In Hardy's Victorian age novel, "Tess of the d'Urbervilles", he illustrates casual wrong, the will to recover, the growth of love, and death.
Throughout tess's life indifferent nature has occurred. Her parents were not the greatest of parents. She had a tough life, she was poor. When she met Alec d'Urberville, she was considerate and kind, but later on Alec took advantage of her and seduced her in a forest called the Chase "He knelt and bent lower, till her breath warmed his face, and in a moment his cheek was in contact with hers. She was sleeping soundly, and upon her eyelashes there lingered tears."
She then later fell in love with Angel, and married him. Angel found out about Tess' past experience with Alec, and he could not forgive her, even though it was all Alec's doing. Thus it is clear that casual wrong follows her and yet the wrong is not made by her.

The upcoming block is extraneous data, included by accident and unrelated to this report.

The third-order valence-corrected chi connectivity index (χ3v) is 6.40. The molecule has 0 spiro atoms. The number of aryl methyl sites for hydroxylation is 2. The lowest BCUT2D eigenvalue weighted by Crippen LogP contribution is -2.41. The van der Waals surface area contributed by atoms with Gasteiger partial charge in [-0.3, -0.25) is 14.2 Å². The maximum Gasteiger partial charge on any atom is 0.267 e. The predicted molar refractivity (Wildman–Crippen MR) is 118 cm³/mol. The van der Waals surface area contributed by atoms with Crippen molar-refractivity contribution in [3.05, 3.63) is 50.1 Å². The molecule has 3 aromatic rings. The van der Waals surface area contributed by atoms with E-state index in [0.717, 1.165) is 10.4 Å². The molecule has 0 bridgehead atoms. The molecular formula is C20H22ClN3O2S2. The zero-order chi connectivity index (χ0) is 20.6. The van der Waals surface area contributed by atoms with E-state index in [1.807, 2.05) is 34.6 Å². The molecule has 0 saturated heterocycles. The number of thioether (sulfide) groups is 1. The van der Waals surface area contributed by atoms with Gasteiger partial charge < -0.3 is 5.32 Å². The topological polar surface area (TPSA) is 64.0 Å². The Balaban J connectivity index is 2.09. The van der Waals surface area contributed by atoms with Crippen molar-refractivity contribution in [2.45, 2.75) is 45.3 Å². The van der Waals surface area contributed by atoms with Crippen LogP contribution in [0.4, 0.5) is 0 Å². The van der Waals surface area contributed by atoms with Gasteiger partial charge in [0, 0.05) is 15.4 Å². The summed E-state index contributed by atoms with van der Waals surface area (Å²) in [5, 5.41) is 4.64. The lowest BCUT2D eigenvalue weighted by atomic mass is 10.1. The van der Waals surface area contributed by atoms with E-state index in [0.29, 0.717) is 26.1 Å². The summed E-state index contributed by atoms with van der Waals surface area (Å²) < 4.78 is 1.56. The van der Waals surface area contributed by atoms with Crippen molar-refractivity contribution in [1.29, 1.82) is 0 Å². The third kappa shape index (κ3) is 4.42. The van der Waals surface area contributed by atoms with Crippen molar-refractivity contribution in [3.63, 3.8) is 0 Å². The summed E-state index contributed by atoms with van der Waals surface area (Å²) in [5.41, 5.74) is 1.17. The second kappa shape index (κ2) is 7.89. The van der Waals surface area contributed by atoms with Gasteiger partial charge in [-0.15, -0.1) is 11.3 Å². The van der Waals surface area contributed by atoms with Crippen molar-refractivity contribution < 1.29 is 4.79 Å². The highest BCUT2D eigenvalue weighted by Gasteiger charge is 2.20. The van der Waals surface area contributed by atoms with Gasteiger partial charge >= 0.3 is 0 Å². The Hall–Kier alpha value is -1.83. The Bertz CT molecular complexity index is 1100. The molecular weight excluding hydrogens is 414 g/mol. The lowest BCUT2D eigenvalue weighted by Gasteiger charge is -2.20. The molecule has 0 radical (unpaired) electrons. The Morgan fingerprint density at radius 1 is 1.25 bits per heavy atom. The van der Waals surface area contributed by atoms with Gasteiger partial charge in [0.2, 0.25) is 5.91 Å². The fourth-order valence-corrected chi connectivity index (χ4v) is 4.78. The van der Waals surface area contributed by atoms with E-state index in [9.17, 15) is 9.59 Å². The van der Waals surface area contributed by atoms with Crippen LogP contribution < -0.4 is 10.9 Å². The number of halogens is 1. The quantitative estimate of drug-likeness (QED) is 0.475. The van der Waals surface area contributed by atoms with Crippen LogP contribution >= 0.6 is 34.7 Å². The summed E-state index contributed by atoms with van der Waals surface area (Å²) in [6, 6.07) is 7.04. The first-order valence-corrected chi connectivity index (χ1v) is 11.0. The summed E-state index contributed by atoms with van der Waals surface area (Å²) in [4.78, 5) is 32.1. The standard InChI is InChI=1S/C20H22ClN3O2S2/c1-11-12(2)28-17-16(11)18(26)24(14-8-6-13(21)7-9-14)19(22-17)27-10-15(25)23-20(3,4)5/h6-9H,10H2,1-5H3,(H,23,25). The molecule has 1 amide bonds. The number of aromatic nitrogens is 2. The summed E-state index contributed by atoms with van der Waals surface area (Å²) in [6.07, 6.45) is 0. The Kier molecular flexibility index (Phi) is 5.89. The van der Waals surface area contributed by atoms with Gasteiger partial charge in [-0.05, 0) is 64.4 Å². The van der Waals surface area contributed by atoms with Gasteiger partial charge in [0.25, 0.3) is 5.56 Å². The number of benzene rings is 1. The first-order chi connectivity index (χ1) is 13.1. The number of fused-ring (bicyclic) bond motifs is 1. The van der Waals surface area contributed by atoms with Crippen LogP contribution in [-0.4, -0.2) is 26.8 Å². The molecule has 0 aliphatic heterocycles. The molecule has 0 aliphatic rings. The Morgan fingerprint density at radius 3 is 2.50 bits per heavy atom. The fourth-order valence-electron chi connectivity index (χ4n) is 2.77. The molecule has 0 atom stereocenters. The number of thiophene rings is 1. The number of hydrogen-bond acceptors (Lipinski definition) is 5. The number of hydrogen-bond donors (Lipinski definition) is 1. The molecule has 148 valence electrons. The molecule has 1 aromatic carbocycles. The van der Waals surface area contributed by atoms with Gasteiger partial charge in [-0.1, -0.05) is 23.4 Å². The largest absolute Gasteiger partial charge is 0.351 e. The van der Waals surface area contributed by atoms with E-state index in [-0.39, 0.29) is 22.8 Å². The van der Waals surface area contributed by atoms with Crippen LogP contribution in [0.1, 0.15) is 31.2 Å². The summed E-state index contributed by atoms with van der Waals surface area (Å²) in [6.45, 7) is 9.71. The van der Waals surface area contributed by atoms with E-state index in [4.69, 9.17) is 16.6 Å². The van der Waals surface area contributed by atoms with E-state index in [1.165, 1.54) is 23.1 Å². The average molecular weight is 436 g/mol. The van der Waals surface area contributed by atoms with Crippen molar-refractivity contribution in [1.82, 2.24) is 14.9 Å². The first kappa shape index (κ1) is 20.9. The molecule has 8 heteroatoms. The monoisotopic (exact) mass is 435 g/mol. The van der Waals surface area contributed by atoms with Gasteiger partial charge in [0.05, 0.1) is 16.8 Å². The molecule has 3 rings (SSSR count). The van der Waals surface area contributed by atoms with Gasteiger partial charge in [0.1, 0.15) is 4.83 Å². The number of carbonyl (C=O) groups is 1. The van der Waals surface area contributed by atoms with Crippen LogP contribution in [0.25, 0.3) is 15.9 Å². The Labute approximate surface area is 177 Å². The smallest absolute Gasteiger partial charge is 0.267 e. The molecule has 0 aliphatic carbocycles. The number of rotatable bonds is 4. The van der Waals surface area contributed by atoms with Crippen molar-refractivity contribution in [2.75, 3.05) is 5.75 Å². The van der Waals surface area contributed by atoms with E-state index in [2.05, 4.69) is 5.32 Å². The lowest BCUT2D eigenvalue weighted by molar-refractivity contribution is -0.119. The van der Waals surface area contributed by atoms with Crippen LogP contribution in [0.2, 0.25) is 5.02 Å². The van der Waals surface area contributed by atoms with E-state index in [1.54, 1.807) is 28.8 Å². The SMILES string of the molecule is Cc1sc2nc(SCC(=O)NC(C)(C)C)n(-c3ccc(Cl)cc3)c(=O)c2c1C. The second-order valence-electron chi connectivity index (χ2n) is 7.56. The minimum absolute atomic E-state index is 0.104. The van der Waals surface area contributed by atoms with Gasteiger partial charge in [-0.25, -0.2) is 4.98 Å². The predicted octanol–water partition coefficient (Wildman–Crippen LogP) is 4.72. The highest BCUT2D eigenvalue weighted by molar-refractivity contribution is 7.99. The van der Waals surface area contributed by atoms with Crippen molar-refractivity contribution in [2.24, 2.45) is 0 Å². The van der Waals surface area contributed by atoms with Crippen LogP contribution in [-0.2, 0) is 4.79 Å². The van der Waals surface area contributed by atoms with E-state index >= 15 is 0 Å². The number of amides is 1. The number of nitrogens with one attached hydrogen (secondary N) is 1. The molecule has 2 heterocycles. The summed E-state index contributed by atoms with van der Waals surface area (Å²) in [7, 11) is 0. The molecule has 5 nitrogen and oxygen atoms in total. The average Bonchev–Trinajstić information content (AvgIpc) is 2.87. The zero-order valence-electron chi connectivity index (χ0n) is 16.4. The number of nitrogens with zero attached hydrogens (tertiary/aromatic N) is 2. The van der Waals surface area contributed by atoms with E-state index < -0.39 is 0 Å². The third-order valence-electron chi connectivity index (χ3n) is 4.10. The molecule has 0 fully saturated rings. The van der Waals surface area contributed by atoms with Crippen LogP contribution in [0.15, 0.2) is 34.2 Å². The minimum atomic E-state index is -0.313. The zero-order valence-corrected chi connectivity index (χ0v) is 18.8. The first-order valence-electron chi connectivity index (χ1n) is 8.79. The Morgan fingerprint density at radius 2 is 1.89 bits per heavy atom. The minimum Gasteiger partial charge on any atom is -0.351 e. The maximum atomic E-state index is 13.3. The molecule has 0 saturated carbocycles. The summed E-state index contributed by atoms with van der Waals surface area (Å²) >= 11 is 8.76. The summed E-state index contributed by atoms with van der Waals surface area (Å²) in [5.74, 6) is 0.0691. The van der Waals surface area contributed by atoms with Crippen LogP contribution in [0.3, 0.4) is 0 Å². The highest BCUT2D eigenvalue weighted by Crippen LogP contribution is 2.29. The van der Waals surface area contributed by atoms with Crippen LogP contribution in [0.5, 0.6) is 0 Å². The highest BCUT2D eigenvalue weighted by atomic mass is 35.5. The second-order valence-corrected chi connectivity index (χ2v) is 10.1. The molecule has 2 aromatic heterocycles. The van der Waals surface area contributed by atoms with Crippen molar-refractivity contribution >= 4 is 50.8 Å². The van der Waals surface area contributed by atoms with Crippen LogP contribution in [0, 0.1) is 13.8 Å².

Tess' true strength is her determination to overcome her misfortunes. When the Durbeyfields' horse, Prince died, Tess took control of the situation of the horse's death and the beehive delivery. She takes care of the kids and she had done well in school, even though Tess seems to go nowhere. Also when she leaves her job of taking care of the flock at the d'Urberville household, because of her experience with Alec, it showed she tried to take control of the situation. Even when Alec was following her home on his carriage asking her why she left, 'Her lip lifted slightly, though there was little scorn, a rule, in her large and impulsive nature. "I have said i will not take anything more from you, and I will not-I cannot! I should be your creature to go on doing that,